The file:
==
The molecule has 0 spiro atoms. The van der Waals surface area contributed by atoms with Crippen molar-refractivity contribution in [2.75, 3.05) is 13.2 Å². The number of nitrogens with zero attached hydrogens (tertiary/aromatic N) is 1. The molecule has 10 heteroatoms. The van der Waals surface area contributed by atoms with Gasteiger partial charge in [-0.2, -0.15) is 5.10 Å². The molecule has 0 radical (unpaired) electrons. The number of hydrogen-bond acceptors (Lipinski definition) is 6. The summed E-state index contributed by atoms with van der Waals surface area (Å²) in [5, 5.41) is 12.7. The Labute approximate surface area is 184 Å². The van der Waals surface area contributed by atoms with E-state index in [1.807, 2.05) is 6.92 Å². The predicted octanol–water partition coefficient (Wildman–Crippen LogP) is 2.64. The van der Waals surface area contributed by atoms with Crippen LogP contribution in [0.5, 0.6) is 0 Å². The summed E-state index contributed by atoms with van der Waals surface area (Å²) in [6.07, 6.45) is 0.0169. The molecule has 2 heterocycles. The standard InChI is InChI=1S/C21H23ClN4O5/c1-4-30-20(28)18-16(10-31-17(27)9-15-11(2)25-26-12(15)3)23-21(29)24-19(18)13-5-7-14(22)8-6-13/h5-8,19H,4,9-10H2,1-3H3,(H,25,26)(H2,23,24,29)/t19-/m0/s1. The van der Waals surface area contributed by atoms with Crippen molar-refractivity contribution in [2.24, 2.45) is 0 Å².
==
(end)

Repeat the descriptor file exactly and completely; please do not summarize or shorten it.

The molecule has 0 spiro atoms. The van der Waals surface area contributed by atoms with Crippen molar-refractivity contribution in [2.75, 3.05) is 13.2 Å². The number of nitrogens with zero attached hydrogens (tertiary/aromatic N) is 1. The molecule has 10 heteroatoms. The van der Waals surface area contributed by atoms with Gasteiger partial charge in [-0.2, -0.15) is 5.10 Å². The molecule has 0 radical (unpaired) electrons. The number of hydrogen-bond acceptors (Lipinski definition) is 6. The summed E-state index contributed by atoms with van der Waals surface area (Å²) in [5, 5.41) is 12.7. The Labute approximate surface area is 184 Å². The van der Waals surface area contributed by atoms with E-state index in [1.807, 2.05) is 6.92 Å². The predicted octanol–water partition coefficient (Wildman–Crippen LogP) is 2.64. The van der Waals surface area contributed by atoms with Crippen LogP contribution in [0.5, 0.6) is 0 Å². The summed E-state index contributed by atoms with van der Waals surface area (Å²) in [6.07, 6.45) is 0.0169. The molecule has 2 heterocycles. The standard InChI is InChI=1S/C21H23ClN4O5/c1-4-30-20(28)18-16(10-31-17(27)9-15-11(2)25-26-12(15)3)23-21(29)24-19(18)13-5-7-14(22)8-6-13/h5-8,19H,4,9-10H2,1-3H3,(H,25,26)(H2,23,24,29)/t19-/m0/s1. The van der Waals surface area contributed by atoms with Crippen molar-refractivity contribution in [2.24, 2.45) is 0 Å².